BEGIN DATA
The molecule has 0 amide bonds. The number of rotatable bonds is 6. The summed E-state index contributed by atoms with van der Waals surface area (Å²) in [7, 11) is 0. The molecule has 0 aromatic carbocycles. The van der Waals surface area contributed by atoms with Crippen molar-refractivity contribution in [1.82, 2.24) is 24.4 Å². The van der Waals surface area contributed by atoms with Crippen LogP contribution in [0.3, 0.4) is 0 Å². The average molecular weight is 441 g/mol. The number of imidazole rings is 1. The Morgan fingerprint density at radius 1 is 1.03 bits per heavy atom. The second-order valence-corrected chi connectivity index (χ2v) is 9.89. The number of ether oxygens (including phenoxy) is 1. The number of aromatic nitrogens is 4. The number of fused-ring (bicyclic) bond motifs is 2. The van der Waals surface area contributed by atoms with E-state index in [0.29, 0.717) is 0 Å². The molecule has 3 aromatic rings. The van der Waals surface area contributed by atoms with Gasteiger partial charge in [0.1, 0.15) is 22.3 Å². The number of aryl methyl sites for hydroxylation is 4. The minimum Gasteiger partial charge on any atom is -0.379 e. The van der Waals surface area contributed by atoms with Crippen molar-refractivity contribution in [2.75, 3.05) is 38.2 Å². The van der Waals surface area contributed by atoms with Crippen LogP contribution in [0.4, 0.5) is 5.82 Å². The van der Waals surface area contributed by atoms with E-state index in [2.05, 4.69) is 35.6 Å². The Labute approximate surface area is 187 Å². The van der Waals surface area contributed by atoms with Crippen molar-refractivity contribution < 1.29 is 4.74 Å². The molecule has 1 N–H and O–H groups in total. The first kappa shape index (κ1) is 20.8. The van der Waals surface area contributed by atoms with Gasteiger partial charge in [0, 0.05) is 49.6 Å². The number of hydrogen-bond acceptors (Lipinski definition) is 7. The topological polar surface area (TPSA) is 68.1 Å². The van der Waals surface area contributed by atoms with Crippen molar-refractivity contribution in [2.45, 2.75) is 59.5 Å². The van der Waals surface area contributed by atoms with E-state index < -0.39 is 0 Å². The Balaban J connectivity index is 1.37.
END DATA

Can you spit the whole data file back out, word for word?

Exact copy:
The molecule has 0 amide bonds. The number of rotatable bonds is 6. The summed E-state index contributed by atoms with van der Waals surface area (Å²) in [7, 11) is 0. The molecule has 0 aromatic carbocycles. The van der Waals surface area contributed by atoms with Crippen molar-refractivity contribution in [1.82, 2.24) is 24.4 Å². The van der Waals surface area contributed by atoms with Crippen LogP contribution in [0.3, 0.4) is 0 Å². The average molecular weight is 441 g/mol. The number of imidazole rings is 1. The Morgan fingerprint density at radius 1 is 1.03 bits per heavy atom. The second-order valence-corrected chi connectivity index (χ2v) is 9.89. The number of ether oxygens (including phenoxy) is 1. The number of aromatic nitrogens is 4. The number of fused-ring (bicyclic) bond motifs is 2. The van der Waals surface area contributed by atoms with E-state index in [0.29, 0.717) is 0 Å². The molecule has 3 aromatic rings. The van der Waals surface area contributed by atoms with Gasteiger partial charge in [0.1, 0.15) is 22.3 Å². The number of aryl methyl sites for hydroxylation is 4. The minimum Gasteiger partial charge on any atom is -0.379 e. The van der Waals surface area contributed by atoms with Crippen molar-refractivity contribution in [2.75, 3.05) is 38.2 Å². The van der Waals surface area contributed by atoms with Crippen LogP contribution in [0.4, 0.5) is 5.82 Å². The van der Waals surface area contributed by atoms with E-state index in [2.05, 4.69) is 35.6 Å². The Labute approximate surface area is 187 Å². The van der Waals surface area contributed by atoms with Crippen molar-refractivity contribution < 1.29 is 4.74 Å². The molecule has 1 N–H and O–H groups in total. The first kappa shape index (κ1) is 20.8. The van der Waals surface area contributed by atoms with Gasteiger partial charge in [0, 0.05) is 49.6 Å². The number of hydrogen-bond acceptors (Lipinski definition) is 7. The topological polar surface area (TPSA) is 68.1 Å². The van der Waals surface area contributed by atoms with Crippen molar-refractivity contribution in [2.45, 2.75) is 59.5 Å². The van der Waals surface area contributed by atoms with E-state index < -0.39 is 0 Å². The Balaban J connectivity index is 1.37.